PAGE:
BAE Systems successfully tests artillery shell with double the range
BAE Systems and the US Army have successfully test fired a Sub-Caliber Artillery Long-Range Projectile with Enhanced Lethality from a 155 mm XM907E2 cannon at the White Sands Missile Range in New Mexico with double the range of current precision guided munitions.
The recent test, which was the latest for the US Army's XM1155 sub-caliber program, is particularly pertinent because of the arms buying spree sparked by NATO countries sending arms to Ukraine to battle the Russian invasion now in its second year. The US arsenal has been virtually stripped of 155 mm artillery shells and the US Department of Defense has ordered production of these munitions to sextuple over the next five years.
This has produced a situation where the US military has a powerful incentive to not only buy more 155 mm shells, but to buy the most technologically advanced version.
The Sub-Caliber Artillery Long-Range Projectile is designed to strike targets at long range with extremely high precision using a standard 155 mm gun. It can hit both stationary and moving targets at ranges of well over 68 miles (110 km), greater than the range of its predecessor. The ultimate objective of the shell is to achieve one-shot, one-kill. In other words, an artillery unit would be able to fire a round with a high degree of probability of destroying their target and immediately leave the area before a counterattack.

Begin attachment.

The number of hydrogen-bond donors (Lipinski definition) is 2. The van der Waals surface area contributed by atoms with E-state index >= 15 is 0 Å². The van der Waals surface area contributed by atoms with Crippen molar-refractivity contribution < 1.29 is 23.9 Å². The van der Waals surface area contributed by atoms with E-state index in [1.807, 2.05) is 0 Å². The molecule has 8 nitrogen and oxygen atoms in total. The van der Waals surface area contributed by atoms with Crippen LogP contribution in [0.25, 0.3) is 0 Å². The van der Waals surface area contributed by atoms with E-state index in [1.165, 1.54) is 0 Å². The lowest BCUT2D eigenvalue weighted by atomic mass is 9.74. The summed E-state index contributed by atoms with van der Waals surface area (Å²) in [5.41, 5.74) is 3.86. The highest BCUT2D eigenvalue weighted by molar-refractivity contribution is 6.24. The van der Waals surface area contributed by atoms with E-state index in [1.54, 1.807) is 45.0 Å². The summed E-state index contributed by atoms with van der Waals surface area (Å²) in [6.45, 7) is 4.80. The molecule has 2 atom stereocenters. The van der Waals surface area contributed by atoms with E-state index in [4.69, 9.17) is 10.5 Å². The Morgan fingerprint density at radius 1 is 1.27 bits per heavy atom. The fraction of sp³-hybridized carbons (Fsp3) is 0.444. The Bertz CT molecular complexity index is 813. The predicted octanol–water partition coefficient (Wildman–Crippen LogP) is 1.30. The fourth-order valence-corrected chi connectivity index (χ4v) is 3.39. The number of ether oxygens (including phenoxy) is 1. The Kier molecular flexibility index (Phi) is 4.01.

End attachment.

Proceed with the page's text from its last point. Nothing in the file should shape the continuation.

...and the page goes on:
The details of the new projectile haven't been released, though we do know that it's a sabot round. That is, the projectile is sealed in a canister that strips away when it leaves the gun muzzle, revealing the aerodynamic projectile. In flight, the projectile deploys fins and wings and a motor (a rocket or a ramjet) to provide additional speed and range.
Inside, there is an avionics package to guide the projectile to its target and electronic countermeasures to fend off hostile jamming. This is particularly impressive engineering because these electronics must withstand a shock of 15,500 gs when fired from the gun.
"This successful test confirms our Sub-Caliber Artillery Long-Range Projectile with Enhanced Lethality can defeat long-range targets and advance to follow-on testing out to double the range of existing guided projectile (sic) and with sensors to find fixed and moving targets of interest," said Brent Butcher, vice president and general manager of Weapon Systems at BAE Systems. "We are confident that the projectile is on track to provide the Army the best munitions solution for cannon artillery with a leap ahead capability that will bring a highly lethal, maneuverable projectile to soldiers on the battlefield."
Source: BAE Systems
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